Skip to main content Accessibility help
×
Home
Hostname: page-component-55b6f6c457-85hf2 Total loading time: 0.324 Render date: 2021-09-27T17:35:33.421Z Has data issue: true Feature Flags: { "shouldUseShareProductTool": true, "shouldUseHypothesis": true, "isUnsiloEnabled": true, "metricsAbstractViews": false, "figures": true, "newCiteModal": false, "newCitedByModal": true, "newEcommerce": true, "newUsageEvents": true }

Article contents

Late Quaternary environment of southern Windmill Islands, East Antarctica

Published online by Cambridge University Press:  28 January 2003

HELEN KIRKUP
Affiliation:
Department of Physical Geography, Macquarie University, NSW 2109, Australia
MARTIN MELLES
Affiliation:
Institute for Geophysics and Geology, University Leipzig, Talstrasse 35, D-04103 Leipzig, Germany
DAMIAN B. GORE
Affiliation:
Department of Physical Geography, Macquarie University, NSW 2109, Australia

Abstract

Analyses on a sediment core collected from the Windmill Islands, East Antarctica are used to demonstrate that climatic conditions in this region prior to the Last Glacial Maximum were similar to those during the Holocene and that the area was overrun by ice at some stage between 26 kyr BP and the onset of biogenic sedimentation 11 kyr BP. The 10.9 m long core was taken from a marine inlet (epishelf lake) on Peterson Island and is predominantly a sapropel of Holocene age. Material in the lower part of the core includes a till layer lain down during the last glacial in the region and below this till is material which has been dated to 26 kyr BP. Geochemical analyses conducted on the core demonstrate similarities between the Holocene sequence and the preglacial material. The Holocene sequence shows enhanced biogenic production and periods of open water around 4 kyr BP, suggesting a climatic optimum around that time. A subsequent decline in conditions, probably a colder climate with greater extent of sea ice, is evident from 1 kyr BP to the present. The data support results from ice core studies on nearby Law Dome, which suggest there was a period of warming around 11.5 to 9 kyr BP, that recent summer temperatures are low relative to a few centuries ago, and that increasing winter temperatures are the main contributing factor to a recent overall warming in the region.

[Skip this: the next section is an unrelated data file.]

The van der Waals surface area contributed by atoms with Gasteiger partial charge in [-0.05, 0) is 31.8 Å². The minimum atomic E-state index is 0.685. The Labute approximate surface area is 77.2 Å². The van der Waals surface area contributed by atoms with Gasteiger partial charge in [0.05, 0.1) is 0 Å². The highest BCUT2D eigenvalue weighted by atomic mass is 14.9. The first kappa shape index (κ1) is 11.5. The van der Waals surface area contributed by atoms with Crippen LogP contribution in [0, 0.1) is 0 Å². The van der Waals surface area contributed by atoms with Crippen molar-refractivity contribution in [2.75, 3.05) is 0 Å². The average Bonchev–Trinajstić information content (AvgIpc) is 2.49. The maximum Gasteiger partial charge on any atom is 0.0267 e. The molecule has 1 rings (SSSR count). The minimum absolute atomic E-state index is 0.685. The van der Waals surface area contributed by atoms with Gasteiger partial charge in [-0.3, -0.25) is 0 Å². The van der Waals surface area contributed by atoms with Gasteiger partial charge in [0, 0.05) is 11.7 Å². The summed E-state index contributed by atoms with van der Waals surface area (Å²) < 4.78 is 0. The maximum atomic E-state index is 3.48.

Type
Research Article
Copyright
© Antarctic Science Ltd 2002

Access options

Get access to the full version of this content by using one of the access options below. (Log in options will check for institutional or personal access. Content may require purchase if you do not have access.)
22
Cited by

Send article to Kindle

To send this article to your Kindle, first ensure no-reply@cambridge.org is added to your Approved Personal Document E-mail List under your Personal Document Settings on the Manage Your Content and Devices page of your Amazon account. Then enter the ‘name’ part of your Kindle email address below. Find out more about sending to your Kindle. Find out more about sending to your Kindle.

Note you can select to send to either the @free.kindle.com or @kindle.com variations. ‘@free.kindle.com’ emails are free but can only be sent to your device when it is connected to wi-fi. ‘@kindle.com’ emails can be delivered even when you are not connected to wi-fi, but note that service fees apply.

Find out more about the Kindle Personal Document Service.

Late Quaternary environment of southern Windmill Islands, East Antarctica
Available formats
×

Send article to Dropbox

To send this article to your Dropbox account, please select one or more formats and confirm that you agree to abide by our usage policies. If this is the first time you use this feature, you will be asked to authorise Cambridge Core to connect with your <service> account. Find out more about sending content to Dropbox.

Late Quaternary environment of southern Windmill Islands, East Antarctica
Available formats
×

Send article to Google Drive

To send this article to your Google Drive account, please select one or more formats and confirm that you agree to abide by our usage policies. If this is the first time you use this feature, you will be asked to authorise Cambridge Core to connect with your <service> account. Find out more about sending content to Google Drive.

Late Quaternary environment of southern Windmill Islands, East Antarctica
Available formats
×
×

Reply to: Submit a response

Please enter your response.

Your details

Please enter a valid email address.

Conflicting interests

Do you have any conflicting interests? *